The agrarian crisis continues unabated in Vidarbha region with six more farmers having committed suicide in the last 24 hours. With the deaths, the toll has touched 814 in the current kharif season.
According to reports reaching Nagpur on Saturday, two farmers each from Yavatmal, Buldhana and Amravati districts have ended their lives in the last 24 hours. The names of the victims were given as: Namdeo Bhimrao Bone of Tarnoli, Venkati Reddy Yeltiwar of Lingti village (both Yavatmal), Shankar Jhalte of Sogoda, Bhivaji Jadhav, Dattapur (both Buldhana), Madhukar Bhelkar, Chincholi and Bhandudas Bondre of Munhadevi (both Amravati district).
Of them, Venkat Reddy was the cousin of former chairman of Jhari Panchayat Samiti, Ramanna Yelktiwar. Twenty-seven-year old, Venkat was a progressive farmer, committed suicide by consuming poison on Saturday morning. He had taken a loan of Rs 35,000 from the local State Bank of India and could not repay the loans because of not getting remunerative prices of raw cotton, reports said. Another victim, Bhimrao Bone (65) ended his life by hanging himself. Extreme indebtedness and crop failure were said to be the cause of the suicide.
Two relief packages have been announced for the region by the state and union government since December 2005, but the suicides continue. The suicide rate that was declining since December, drastically went up from February this year. As many as 296 farmers have killed themselves this year alone.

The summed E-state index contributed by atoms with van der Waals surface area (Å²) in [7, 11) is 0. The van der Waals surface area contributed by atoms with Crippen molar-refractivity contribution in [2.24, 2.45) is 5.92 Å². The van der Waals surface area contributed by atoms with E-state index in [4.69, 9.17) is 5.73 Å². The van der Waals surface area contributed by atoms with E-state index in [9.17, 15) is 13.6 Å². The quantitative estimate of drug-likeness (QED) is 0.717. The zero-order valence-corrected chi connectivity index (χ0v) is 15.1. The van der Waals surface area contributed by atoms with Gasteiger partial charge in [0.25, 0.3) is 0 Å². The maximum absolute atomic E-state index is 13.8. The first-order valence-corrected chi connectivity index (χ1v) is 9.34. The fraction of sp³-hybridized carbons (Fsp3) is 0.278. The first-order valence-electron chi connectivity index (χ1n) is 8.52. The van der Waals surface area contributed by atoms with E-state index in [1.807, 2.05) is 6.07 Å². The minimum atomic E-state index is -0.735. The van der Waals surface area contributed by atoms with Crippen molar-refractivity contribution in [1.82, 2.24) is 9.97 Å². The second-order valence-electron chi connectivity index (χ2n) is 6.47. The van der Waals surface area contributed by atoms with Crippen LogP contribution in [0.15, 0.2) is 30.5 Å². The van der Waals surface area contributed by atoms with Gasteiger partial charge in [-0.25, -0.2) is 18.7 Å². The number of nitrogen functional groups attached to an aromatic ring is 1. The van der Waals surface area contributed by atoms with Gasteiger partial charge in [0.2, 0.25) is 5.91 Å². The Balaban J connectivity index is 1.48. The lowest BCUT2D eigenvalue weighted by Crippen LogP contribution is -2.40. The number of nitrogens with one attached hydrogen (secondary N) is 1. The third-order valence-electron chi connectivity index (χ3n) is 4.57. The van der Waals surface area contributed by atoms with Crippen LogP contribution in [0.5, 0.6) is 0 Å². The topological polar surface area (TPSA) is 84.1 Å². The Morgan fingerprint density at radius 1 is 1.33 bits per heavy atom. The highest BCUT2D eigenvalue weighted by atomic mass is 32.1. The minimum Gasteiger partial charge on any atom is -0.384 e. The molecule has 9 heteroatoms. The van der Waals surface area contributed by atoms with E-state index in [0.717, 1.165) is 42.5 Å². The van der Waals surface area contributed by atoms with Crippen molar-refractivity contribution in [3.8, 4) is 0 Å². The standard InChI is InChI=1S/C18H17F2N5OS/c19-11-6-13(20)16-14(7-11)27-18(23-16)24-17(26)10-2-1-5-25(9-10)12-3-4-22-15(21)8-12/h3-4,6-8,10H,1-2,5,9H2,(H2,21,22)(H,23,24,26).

Kishore Tiwari of Vidarbha Janandolan Samiti, who has been documenting the farmers' suicide in the region since 2001 and campaigning for the farmers rights, pointed out that all these victims were depressed as they had not paid back the money, borrowed from the banks during the Kharif season. "Being defaulters, victims were scared that they would not get fresh loans in the coming kharif season and that primarily led to the tragedy," he observed.
Three debt-trapped farmers commit suicide every day in Vidarbha. And the cotton has now been dubbed "the killer crop" as the growers could not get the reasonable returns because of the high cost of farming. Tiwari urged the government to promote low-cost farming among farmers so that they can get enough returns for surviving.